Ancient symbols carved into stone at an archaeological site in Turkey tell the story of a devastating comet impact that triggered a mini ice age more than 13,000 years ago.
Evidence from the carvings, made on a pillar known as the Vulture Stone, suggests that a swarm of comet fragments hit the Earth in around 11000 BC.
One image of a headless man is thought to symbolise human disaster and extensive loss of life.
The site is at Gobekli Tepe in southern Turkey, which experts now believe may have been an ancient observatory.
Computer software was used to match carvings of animals – interpreted as astronomical symbols – to patterns of stars and pinpoint the event to 10950 BC.
Other evidence for the impact from a Greenland ice core suggests roughly the same time frame.
The cataclysm ushered in a cold climate lasting 1,000 years and is likely to have resulted from the break-up of a giant comet in the inner solar system.
‘Worst day in history’
“It appears Gobekli Tepe was, among other things, an observatory for monitoring the night sky,” says lead researcher Martin Sweatman, from the University of Edinburgh’s School of Engineering.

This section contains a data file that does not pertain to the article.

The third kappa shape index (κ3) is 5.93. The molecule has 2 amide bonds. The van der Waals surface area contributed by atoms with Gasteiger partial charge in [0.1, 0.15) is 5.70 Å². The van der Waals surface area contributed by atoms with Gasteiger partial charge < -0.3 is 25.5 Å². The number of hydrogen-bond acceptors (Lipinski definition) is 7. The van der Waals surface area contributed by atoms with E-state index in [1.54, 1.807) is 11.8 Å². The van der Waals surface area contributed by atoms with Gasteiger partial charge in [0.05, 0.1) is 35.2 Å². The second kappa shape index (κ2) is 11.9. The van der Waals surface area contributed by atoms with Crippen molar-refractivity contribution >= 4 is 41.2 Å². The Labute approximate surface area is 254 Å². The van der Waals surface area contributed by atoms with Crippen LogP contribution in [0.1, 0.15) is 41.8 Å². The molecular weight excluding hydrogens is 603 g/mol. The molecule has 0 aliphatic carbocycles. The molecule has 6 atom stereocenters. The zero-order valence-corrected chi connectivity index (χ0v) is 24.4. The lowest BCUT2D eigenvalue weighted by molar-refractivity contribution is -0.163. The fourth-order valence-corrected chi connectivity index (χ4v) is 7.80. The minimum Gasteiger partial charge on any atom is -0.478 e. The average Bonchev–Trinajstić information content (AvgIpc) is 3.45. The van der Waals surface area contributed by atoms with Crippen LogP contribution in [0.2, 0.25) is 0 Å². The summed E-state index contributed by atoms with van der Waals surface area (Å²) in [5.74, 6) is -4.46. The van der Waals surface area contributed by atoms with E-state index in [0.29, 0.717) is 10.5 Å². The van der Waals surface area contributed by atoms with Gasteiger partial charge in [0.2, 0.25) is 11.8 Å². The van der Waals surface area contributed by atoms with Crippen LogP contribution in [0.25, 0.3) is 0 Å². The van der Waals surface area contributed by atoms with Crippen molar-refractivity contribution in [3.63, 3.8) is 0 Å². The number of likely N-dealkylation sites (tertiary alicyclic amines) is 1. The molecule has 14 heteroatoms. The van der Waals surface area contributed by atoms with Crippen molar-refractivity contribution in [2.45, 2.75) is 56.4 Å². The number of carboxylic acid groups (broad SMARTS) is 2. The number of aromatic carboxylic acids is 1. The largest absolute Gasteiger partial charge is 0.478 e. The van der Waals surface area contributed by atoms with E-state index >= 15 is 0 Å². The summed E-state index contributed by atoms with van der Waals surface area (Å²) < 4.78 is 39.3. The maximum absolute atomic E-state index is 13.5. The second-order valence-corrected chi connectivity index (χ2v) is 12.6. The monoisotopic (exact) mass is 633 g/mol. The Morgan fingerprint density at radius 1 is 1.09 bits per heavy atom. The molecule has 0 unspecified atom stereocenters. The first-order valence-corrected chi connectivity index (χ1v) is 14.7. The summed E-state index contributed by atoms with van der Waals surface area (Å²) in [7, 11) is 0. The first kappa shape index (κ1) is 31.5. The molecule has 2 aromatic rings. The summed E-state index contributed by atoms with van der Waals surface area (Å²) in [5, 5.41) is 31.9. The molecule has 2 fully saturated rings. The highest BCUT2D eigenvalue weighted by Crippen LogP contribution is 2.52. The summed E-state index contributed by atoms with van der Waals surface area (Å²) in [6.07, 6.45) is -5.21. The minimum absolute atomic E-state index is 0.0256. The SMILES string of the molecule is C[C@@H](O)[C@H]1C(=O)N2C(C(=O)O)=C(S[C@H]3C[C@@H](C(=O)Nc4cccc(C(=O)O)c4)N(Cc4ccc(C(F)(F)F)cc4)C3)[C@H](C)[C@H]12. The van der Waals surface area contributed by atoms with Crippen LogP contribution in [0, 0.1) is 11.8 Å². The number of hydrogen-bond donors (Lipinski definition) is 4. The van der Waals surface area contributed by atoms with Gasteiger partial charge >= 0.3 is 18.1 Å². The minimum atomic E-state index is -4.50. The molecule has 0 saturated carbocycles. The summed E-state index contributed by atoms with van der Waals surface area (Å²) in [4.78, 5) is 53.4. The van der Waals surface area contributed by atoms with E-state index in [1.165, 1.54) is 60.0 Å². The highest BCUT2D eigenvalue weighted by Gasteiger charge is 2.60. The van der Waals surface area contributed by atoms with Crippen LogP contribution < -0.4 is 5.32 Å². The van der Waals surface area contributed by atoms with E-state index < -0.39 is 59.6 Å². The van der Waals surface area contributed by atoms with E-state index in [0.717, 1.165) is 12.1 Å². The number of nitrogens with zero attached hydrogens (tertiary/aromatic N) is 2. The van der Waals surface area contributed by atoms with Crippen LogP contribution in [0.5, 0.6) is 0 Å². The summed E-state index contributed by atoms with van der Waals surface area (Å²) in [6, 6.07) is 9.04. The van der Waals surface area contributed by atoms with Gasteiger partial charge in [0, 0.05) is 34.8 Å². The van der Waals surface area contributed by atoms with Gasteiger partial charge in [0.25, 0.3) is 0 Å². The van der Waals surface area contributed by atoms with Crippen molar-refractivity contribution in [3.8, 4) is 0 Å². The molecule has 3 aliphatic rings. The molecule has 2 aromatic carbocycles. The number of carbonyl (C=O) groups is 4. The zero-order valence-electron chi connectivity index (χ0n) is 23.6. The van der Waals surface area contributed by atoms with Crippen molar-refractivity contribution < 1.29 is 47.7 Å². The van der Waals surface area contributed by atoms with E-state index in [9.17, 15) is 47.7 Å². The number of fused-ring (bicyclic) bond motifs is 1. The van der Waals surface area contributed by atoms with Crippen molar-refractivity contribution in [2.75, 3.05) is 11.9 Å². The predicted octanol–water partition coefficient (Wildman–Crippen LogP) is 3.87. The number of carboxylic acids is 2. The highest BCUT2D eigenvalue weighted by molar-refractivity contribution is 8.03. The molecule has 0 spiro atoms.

“One of its pillars seems to have served as a memorial to this devastating event – probably the worst day in history since the end of the Ice Age.”
The carvings appear to have remained important to the people of Gobekli Tepe for millennia, indicating an event that had a very serious and long-lasting impact, say the scientists.
A number of the pillar symbols suggest that long-term changes in the Earth’s rotational axis were recorded by the early astronomers using an early form of writing.
The discovery also supports the theory that Earth experiences times when comet strikes are more likely, due to the planet’s orbit intersecting with rings of cometary fragments.